PIN Security for Adminstrators

PINs (Personal Identification Numbers) have proliferated virtually every aspect of modern life. You use them to open your smartphone, pay for purchases with your debit or credit card, gain access to your home or office building, and so much more. These codes are often four to six digits and are commonly used to identify you (an individual user) to a system. 

In the access control world, PINs are one of several possible credentials administrators can use to control access at an apartment or office building, or a vacation rental property. Unlike mobile credentials, which are growing in popularity, PINs have been around for a long time. But that doesn’t diminish their practicality. PINs are super convenient because they don’t require the user to carry anything or install any apps.  They just memorize their PINs and plug it in when they want to open a door via a smart lock.  

However you deploy them, PINs act as a layer of protection for properties and the people who live and work there. So, it’s a good idea for administrators to review the guidelines around PIN security and make sure to follow and enforce them. 

Assign PINs

For those administrators using PINs and managing a large user population like a multifamily residential building, assign PINs to each user instead of allowing users to choose their own PINs for optimal PIN security. Most of today’s access control software like RemoteLock takes care of this for you by randomly generating a unique PIN for each user. 

Carefully Consider PIN Length

Shorter PINs are easier for bad actors to guess. But you also don’t want to burden users with extra lengthy PINs which they may often forget. As an administrator, you want to find the right balance between safety and convenience to achieve optimal PIN security. For example, let’s say you have roughly 100 users using 100 different four-digit PINs to enter the main door at the apartment building you manage. There’s a 1% chance that someone could guess a valid PIN. But if your user population grows, you’ll need longer PINs to ensure this level of security or greater security. For instance, with a population of 1,000 users using six-digit PINs, you’d have just 0.1% chance that someone could guess a valid PIN.  

Also be aware that with access control software like RemoteLock, your centralized dashboard not only shows you who has entered and where, but you’ll also see failed access attempts. Via the software, you can also specify a maximum number of login attempts before shutting down. This makes PINs resistant to brute force attacks. Finally, administrators can easily create and revoke access codes in just seconds from a laptop or smartphone, from anywhere. That’s how a platform like RemoteLock adds yet another security measure and ensures your system lets in authorized people and keeps out everybody else.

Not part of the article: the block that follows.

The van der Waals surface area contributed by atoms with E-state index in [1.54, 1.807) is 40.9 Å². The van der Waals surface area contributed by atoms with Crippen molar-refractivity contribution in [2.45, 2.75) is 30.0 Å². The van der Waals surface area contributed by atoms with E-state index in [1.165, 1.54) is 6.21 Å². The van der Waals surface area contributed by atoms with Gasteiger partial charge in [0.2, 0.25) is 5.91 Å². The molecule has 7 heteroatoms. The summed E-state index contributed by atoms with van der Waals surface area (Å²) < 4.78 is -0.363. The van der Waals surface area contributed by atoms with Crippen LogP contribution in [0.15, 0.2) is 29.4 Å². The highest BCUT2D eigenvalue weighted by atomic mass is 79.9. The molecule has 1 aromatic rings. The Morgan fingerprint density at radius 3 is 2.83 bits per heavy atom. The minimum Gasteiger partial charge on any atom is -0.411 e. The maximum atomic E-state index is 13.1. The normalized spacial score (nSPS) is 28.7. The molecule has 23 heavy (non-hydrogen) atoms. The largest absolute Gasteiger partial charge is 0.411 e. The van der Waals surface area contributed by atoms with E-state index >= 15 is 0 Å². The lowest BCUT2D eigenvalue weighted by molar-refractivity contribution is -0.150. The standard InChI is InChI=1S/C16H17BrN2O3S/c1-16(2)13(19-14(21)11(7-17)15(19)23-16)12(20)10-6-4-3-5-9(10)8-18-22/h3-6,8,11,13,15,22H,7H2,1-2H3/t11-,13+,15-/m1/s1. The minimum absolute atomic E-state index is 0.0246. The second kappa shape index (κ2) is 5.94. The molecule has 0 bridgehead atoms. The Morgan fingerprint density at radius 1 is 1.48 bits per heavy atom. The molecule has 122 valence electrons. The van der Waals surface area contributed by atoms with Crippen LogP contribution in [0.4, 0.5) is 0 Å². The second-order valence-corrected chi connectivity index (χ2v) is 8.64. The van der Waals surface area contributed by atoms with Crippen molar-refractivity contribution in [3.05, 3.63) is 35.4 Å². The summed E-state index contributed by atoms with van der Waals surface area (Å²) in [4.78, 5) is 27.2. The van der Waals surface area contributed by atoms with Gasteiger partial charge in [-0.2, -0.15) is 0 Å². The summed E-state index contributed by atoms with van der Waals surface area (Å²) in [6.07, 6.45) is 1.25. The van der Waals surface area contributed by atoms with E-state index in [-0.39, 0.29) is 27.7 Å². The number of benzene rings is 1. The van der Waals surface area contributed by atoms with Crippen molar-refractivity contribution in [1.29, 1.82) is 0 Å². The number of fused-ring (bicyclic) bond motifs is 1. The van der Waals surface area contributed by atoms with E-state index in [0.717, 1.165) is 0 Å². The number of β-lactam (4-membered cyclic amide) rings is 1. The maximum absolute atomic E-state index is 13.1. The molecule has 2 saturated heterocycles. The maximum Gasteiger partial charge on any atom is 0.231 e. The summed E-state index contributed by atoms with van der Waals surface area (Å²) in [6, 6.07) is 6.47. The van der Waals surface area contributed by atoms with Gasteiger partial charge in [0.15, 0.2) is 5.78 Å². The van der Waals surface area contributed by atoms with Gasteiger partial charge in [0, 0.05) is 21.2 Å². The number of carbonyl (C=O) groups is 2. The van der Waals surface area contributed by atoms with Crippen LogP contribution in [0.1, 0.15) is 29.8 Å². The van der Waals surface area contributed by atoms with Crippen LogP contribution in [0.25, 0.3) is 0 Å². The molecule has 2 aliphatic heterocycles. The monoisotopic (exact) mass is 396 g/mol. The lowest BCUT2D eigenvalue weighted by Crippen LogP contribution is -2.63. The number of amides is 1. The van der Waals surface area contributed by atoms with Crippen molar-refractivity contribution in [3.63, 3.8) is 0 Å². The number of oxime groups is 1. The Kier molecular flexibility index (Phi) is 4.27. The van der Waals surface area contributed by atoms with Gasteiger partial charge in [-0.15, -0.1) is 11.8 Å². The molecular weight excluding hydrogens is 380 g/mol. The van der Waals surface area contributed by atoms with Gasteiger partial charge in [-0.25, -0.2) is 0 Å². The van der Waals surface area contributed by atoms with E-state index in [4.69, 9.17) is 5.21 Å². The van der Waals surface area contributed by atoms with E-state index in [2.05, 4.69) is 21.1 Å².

If You Do Let Users Choose Their Own PINs … 

Just remember that PINs are credentials that depend upon human memory and input. Be sure to set clear parameters with your users concerning choosing PINs, including:

#1: Avoid using easy-to-guess PINs like birthdays, weddings or anniversaries. When bad actors are looking for information about a user, these are go-to numbers in the PIN guessing game. They target these dates because they know they are memorable and more likely to be used as PINs. 

#2: Avoid numerical-order PINs, such as 1234 or 456789, and PINs comprised of a single digit like 1111 or 7777. Furthermore, don’t use PINs consisting of sequential numbers on one column of the keypad like 1-3-5-7 on a 2×6 keypad, or 2-5-8-0 on a 3×4 keypad. Likewise, avoid patterns on the keypad like a four-corner PIN such as 1209 on a 2×6 keypad, or 1397 on a 3×4 keypad. 

#3: Take care when entering PINs. The most common way a PIN is compromised is by bad actors watching PIN entries on keypads. So, tell users to shield their movements on the keypad to deter snooping when others are around. 

#4: Don’t give out PINs online or over the phone, and don’t share PINs with others.

#5: Avoid using the same PIN for multiple devices. Just like the old proverb says to not put all your eggs in one basket, everything can be compromised should one user’s all-purpose PIN become known.

#6: If a user thinks his or her PIN has been compromised, encourage immediate reporting to you, the administrator. 

If created and protected properly, PINs are an effective way to protect physical spaces.  Practicing good PIN security requires some forethought, but it’s worth the effort to safeguard your properties and the people who live and work at these properties.  If the property you’re accessing–be it an apartment, office building or vacation getaway–is controlled by an advanced software solution like RemoteLock, rest assured that there are built-in security measures that protect PINs from compromise. 

Daniel Bailin

Chief Product Officer

With extensive experience in security, biometrics, mobile access, RFID and more, Daniel is the leading advocate and visionary for RemoteLock’s new and existing products. Having previously worked at both startups and Fortune 25 organizations, he maintains a passion for inventing only what needs to be new and finding ways to repurpose the good work of others for the rest.